War: What is it Good For?
The phrase has come in for much analysis and ridicule since it was coined by George Bush. Was ‘war’ even the right term to describe what was going on? We’ve had surges, counter-insurgency, and counter-terrorism but in the end it’s been retreat and as counterproductive as the ‘war on drugs’. This has not been a campaign won.
When Covid first hit there was also a lot of talk about war. I used the term myself. It probably wasn’t the best turn of phrase. Is a virus something we can really war against?
In Tribe, published four years prior to the pandemic, war correspondent Sebastian Junger describes the surprisingly positive impact that a real war can have on a society. His thesis, and the evidence he produces to support it, is unsettling. The richer and more urbanised we are, he claims, the more depressed and suicidal we become. War might actually do us good: after the 9/11 attack New York saw a marked reduction in violent crime, suicide and psychiatric disturbances – something also witnessed in other areas of conflict, from the Blitz to Sarajevo, and in the aftermath of natural disasters.
Junger explains these disturbing observations by noting how real physical challenge helps foster group cohesiveness. Following a disaster, “class differences are temporarily erased, income disparities become irrelevant, race is overlooked, and individuals are assessed simply by what they are willing to do for the group.” (Galatians 3:28 anyone?) It is in these more egalitarian, more tribal, settings that individuals feel more necessary. The battle for survival creates space for autonomy, competence and community in a way which is too often absent in modern societies. Without a sense of autonomy, competence and community mental health issues surge, which is why, “Mexicans born in the United States are wealthier than Mexicans born in Mexico but far more likely to suffer from depression.” A more tribal context provides more space for personal agency, something our modern world is deliberately engineering out.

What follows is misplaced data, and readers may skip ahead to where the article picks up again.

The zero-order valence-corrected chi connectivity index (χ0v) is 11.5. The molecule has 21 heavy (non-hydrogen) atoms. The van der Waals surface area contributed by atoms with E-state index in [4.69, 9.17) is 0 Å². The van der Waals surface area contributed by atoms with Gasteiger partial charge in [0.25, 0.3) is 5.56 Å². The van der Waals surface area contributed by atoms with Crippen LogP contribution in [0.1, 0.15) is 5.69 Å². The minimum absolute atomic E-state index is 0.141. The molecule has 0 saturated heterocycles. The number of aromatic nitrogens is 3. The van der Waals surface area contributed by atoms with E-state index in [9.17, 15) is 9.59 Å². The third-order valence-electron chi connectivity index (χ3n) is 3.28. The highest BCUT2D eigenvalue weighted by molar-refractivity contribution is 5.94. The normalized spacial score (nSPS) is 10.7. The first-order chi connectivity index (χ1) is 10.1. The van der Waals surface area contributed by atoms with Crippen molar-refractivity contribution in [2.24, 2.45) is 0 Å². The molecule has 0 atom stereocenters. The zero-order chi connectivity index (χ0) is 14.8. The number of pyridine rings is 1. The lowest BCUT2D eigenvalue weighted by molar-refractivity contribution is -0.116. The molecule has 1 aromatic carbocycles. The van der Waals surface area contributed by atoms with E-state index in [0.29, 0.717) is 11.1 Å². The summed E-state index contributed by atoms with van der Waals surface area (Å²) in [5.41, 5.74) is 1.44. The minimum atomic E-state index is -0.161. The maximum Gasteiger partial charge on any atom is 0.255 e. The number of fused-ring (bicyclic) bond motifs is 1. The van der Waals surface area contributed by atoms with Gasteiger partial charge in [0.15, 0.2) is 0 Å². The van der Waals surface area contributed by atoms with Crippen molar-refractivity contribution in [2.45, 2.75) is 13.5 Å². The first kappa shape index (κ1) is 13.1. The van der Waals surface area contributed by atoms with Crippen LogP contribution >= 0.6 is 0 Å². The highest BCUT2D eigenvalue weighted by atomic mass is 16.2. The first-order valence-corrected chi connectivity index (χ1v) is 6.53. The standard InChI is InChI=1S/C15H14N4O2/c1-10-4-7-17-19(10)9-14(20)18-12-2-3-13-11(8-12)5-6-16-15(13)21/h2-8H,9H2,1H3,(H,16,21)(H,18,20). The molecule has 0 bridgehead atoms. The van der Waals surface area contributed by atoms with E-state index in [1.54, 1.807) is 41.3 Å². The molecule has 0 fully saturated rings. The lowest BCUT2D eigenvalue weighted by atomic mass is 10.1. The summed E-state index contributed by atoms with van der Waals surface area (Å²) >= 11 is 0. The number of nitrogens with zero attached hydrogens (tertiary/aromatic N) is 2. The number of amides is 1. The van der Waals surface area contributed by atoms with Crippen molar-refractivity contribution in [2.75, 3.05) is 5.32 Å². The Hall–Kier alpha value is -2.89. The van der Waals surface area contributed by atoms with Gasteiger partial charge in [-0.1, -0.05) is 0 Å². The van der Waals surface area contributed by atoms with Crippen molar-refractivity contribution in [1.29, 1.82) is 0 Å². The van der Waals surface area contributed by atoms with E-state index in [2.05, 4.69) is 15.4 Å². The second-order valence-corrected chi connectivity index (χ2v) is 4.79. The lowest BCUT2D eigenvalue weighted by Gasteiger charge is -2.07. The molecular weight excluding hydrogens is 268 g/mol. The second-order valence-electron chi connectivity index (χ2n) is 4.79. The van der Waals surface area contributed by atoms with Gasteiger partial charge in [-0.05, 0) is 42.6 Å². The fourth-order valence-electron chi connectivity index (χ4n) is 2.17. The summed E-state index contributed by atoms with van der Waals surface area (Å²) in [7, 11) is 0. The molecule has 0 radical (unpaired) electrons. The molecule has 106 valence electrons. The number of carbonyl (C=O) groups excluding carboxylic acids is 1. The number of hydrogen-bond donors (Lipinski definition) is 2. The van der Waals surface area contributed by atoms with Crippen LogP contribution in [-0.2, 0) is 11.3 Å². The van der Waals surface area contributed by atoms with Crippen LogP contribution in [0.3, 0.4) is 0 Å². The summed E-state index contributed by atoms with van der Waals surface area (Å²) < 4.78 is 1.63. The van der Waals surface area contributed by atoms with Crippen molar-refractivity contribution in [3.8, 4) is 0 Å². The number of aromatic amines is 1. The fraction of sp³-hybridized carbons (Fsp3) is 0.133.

Covid has been presented as a war-like emergency but it hasn’t created more societal cohesion. Instead we have repeatedly heard about the mental health crisis the pandemic has precipitated. There hasn’t been an increased egalitarianism: rather, those with secure income and comfortable homes and gardens to sit in had a rather pleasant lockdown, and saw a nice increase in their personal savings; while the poor have increased their indebtedness, known greater job insecurity and experienced the pressure of doing life in cramped housing. The divisions in society have widened rather than narrowed because of covid.
Our problem is that the pandemic hasn’t been war-like enough. For much of the last 18 months autonomy and competence and community have been stripped away from us. There hasn’t been an actual enemy we could go and grapple with, or lumps of concrete to pull off buried earthquake victims. Instead we were told to stay at home, mask up, keep our distance. Passivity has been more of a virtue than action. Our medics were like soldiers returning from Afghanistan – they’d been in a fight most of us only saw through TV. No wonder it is reported that so many medics, just like those military veterans, are suffering PTSD. They have returned to societies that seem more divided than ever and in which most people have no idea what they have really been through.
Junger wants us to be more tribal. It is that, he argues, which would make it easier for veterans to come home and for the rest of us to live with greater mental equilibrium and a sense of purpose. As he claims in the introduction to Tribe, “Modern society has perfected the art of making people not feel necessary.”
September is always a month in which churches do something of a reset. Summer is over, the kids are back at school, students returning. This year that reset feels more pronounced than normal as we start to regather after all the disruption caused by the pandemic. Many of us are not only doing the annual reorganisation of our serving rotas and small group structures but asking the big questions about what we need to do differently. One answer to that could be that we try to become more tribal.
That might mean we do less ‘activities for’ and more ‘you take the initiative’, deliberately finding ways by which we can increase personal agency. It might mean getting our hands dirtier, often literally, creating more ways for people to, as it were, lift lumps of concrete from buried bodies. It might mean doing things that feel a little risky, dangerous even. It will certainly mean emphasising our group-ness: that the church does need to be more egalitarian than the culture we swim in. And it will mean reminding one another that we really are engaged in a war, not against flesh and blood, but one that is no less real for that (Eph. 6:12).